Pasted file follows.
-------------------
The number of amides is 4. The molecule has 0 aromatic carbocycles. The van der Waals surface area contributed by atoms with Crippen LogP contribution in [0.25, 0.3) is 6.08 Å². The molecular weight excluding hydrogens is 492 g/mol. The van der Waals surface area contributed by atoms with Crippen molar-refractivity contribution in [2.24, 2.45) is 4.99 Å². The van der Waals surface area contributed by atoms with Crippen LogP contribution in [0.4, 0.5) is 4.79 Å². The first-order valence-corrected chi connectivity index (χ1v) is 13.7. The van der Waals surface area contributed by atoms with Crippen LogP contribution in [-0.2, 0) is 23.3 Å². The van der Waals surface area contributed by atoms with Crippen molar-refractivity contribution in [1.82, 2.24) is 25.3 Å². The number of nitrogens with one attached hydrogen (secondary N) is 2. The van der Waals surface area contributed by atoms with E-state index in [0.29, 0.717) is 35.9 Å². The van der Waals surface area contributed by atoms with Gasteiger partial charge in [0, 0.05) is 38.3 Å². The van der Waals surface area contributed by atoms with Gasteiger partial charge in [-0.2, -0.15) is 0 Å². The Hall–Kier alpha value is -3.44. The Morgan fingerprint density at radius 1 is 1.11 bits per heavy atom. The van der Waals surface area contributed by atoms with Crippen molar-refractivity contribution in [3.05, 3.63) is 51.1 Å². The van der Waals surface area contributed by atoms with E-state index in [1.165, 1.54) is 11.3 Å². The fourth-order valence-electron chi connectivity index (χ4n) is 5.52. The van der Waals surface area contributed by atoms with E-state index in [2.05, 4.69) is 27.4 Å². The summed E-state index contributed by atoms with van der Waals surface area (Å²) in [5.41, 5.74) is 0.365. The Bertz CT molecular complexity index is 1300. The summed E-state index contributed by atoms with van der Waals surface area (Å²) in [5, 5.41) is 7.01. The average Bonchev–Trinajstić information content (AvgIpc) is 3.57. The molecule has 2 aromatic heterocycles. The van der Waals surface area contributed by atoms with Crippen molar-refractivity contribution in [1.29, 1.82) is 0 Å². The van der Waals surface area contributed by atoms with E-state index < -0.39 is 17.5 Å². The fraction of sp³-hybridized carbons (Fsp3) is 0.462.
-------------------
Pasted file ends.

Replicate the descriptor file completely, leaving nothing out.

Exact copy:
The number of amides is 4. The molecule has 0 aromatic carbocycles. The van der Waals surface area contributed by atoms with Crippen LogP contribution in [0.25, 0.3) is 6.08 Å². The molecular weight excluding hydrogens is 492 g/mol. The van der Waals surface area contributed by atoms with Crippen molar-refractivity contribution in [2.24, 2.45) is 4.99 Å². The van der Waals surface area contributed by atoms with Crippen LogP contribution in [0.4, 0.5) is 4.79 Å². The first-order valence-corrected chi connectivity index (χ1v) is 13.7. The van der Waals surface area contributed by atoms with Crippen LogP contribution in [-0.2, 0) is 23.3 Å². The van der Waals surface area contributed by atoms with Crippen molar-refractivity contribution in [1.82, 2.24) is 25.3 Å². The number of nitrogens with one attached hydrogen (secondary N) is 2. The van der Waals surface area contributed by atoms with E-state index in [0.29, 0.717) is 35.9 Å². The van der Waals surface area contributed by atoms with Gasteiger partial charge in [0, 0.05) is 38.3 Å². The van der Waals surface area contributed by atoms with Gasteiger partial charge in [-0.2, -0.15) is 0 Å². The Hall–Kier alpha value is -3.44. The Morgan fingerprint density at radius 1 is 1.11 bits per heavy atom. The van der Waals surface area contributed by atoms with Crippen molar-refractivity contribution in [3.05, 3.63) is 51.1 Å². The van der Waals surface area contributed by atoms with E-state index in [1.165, 1.54) is 11.3 Å². The fourth-order valence-electron chi connectivity index (χ4n) is 5.52. The van der Waals surface area contributed by atoms with E-state index in [2.05, 4.69) is 27.4 Å². The summed E-state index contributed by atoms with van der Waals surface area (Å²) in [5.41, 5.74) is 0.365. The Bertz CT molecular complexity index is 1300. The summed E-state index contributed by atoms with van der Waals surface area (Å²) in [5, 5.41) is 7.01. The average Bonchev–Trinajstić information content (AvgIpc) is 3.57. The molecule has 2 aromatic heterocycles. The van der Waals surface area contributed by atoms with Crippen molar-refractivity contribution in [1.29, 1.82) is 0 Å². The van der Waals surface area contributed by atoms with E-state index < -0.39 is 17.5 Å². The fraction of sp³-hybridized carbons (Fsp3) is 0.462.